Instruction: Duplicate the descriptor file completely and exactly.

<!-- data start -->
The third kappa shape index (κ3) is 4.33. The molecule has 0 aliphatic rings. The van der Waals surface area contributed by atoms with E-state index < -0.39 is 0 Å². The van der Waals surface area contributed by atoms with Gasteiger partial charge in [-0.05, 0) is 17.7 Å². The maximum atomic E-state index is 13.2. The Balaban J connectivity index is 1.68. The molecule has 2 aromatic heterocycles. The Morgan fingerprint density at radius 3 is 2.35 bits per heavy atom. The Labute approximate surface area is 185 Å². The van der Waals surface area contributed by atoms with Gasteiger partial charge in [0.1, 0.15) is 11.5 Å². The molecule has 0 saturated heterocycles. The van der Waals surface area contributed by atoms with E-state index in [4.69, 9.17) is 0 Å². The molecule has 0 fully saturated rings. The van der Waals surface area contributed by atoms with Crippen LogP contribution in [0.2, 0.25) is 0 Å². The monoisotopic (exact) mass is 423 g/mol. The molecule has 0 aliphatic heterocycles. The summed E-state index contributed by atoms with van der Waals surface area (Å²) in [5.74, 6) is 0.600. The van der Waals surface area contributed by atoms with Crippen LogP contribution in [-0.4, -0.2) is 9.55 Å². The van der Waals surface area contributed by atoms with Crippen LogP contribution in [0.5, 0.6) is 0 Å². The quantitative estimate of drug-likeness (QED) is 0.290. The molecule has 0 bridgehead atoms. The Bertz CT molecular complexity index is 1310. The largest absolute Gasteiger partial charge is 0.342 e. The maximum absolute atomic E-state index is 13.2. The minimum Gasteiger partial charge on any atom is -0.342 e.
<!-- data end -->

The third kappa shape index (κ3) is 4.33. The molecule has 0 aliphatic rings. The van der Waals surface area contributed by atoms with E-state index < -0.39 is 0 Å². The van der Waals surface area contributed by atoms with Gasteiger partial charge in [-0.05, 0) is 17.7 Å². The maximum atomic E-state index is 13.2. The Balaban J connectivity index is 1.68. The molecule has 2 aromatic heterocycles. The Morgan fingerprint density at radius 3 is 2.35 bits per heavy atom. The Labute approximate surface area is 185 Å². The van der Waals surface area contributed by atoms with Gasteiger partial charge in [0.1, 0.15) is 11.5 Å². The molecule has 0 saturated heterocycles. The van der Waals surface area contributed by atoms with E-state index in [4.69, 9.17) is 0 Å². The molecule has 0 fully saturated rings. The van der Waals surface area contributed by atoms with Crippen LogP contribution in [0.2, 0.25) is 0 Å². The monoisotopic (exact) mass is 423 g/mol. The molecule has 0 aliphatic heterocycles. The summed E-state index contributed by atoms with van der Waals surface area (Å²) in [5.74, 6) is 0.600. The van der Waals surface area contributed by atoms with Crippen LogP contribution in [-0.4, -0.2) is 9.55 Å². The van der Waals surface area contributed by atoms with Crippen LogP contribution in [0.5, 0.6) is 0 Å². The quantitative estimate of drug-likeness (QED) is 0.290. The molecule has 0 bridgehead atoms. The Bertz CT molecular complexity index is 1310. The largest absolute Gasteiger partial charge is 0.342 e. The maximum absolute atomic E-state index is 13.2. The minimum Gasteiger partial charge on any atom is -0.342 e.